Homework needs to be designed in a way that extends and reinforces learning.
Classwork, extracurricular activities, family time, play time, volunteering and then iPad time – students in Dubai may have a lot going on.
And after finishing all these activities, they have one more important task. their homework. But the question being asked by parents and child therapists for a while now is if excessive homework is resulting in unhealthy amounts of stress in children. Last week, Khaleej Times asked students if they find “too much homework stressful” and more than 20 pupils wrote in agreeing with the statement, with some saying it can affect their “mental and physical abilities”.
Schools also responded to the query of whether too much homework can be harmful to a student and many responded that homework can be effective, but only if applied “in the right way”.
Rory Galvin, the head of secondary at Uptown School, said homework needs to be designed in a way that extends and reinforces learning. “In my 18 years of education experience, the two biggest complaints I regularly receive from parents are ‘my child gets too much homework’ and ‘my child doesn’t get enough homework’, often from parents of children in the same class,” Galvin said. “My personal view? First and foremost, kids need time to be kids, particularly in primary school. The opportunity to climb a tree and play in the park with friends is as important a learning experience as anything they have been assigned in class.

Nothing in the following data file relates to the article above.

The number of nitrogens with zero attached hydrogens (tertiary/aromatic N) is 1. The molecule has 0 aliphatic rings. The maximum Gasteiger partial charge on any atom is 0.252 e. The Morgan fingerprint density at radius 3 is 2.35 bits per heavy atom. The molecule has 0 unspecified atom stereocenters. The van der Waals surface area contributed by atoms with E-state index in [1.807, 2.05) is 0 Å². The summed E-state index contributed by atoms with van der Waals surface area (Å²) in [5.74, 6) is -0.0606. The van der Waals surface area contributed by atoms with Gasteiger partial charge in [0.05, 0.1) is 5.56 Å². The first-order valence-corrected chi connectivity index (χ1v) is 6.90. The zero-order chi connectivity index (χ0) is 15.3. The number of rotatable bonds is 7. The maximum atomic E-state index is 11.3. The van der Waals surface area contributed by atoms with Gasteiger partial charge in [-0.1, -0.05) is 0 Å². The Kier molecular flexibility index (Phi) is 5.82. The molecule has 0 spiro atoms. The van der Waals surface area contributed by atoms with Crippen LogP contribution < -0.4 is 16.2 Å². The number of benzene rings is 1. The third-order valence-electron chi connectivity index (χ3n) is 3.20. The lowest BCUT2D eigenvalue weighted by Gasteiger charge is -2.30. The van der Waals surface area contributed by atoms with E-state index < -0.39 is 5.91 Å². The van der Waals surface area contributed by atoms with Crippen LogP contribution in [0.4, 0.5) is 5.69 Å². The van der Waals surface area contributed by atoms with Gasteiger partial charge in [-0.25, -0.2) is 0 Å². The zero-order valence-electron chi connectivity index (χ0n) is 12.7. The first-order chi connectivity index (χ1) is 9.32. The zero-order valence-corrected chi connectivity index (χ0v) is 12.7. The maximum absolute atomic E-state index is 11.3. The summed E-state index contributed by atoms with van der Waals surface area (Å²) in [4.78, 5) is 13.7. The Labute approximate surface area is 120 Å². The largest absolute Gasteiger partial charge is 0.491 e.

“Secondly, family time is incredibly important and should be protected without the kids having to come home after a very full day of studying and launch into more of the same.” He added: “Homework should never supersede things that really matter, such as exercise, sleep and social interactions which are vital for students’ cognitive, physical and emotional development. Having said that, I believe homework has a place in secondary school students’ lives, as long as it has been designed to consolidate, extend and reinforce learning. Students should also have choice in what they do for homework and receive targeted teacher feedback. If all of these components are present, homework is worthwhile.”
One school in Dubai is trying to ensure homework is attractive to students, through a new initiative they have introduced to pupils. ‘The Learning Menu’ initiative by the Gems Founders School allows students to handpick what kind of homework they want to do.
Ian Plant, head of secondary at the school, said: “This initiative allows students to research topics through a choice-based approach, much like a food menu. Students pick their ‘starter’, ‘mains’ and ‘dessert’ and add any extras that will build and extend their projects. On this home learning journey, parents and students are encouraged to document their work by taking photographs and videos.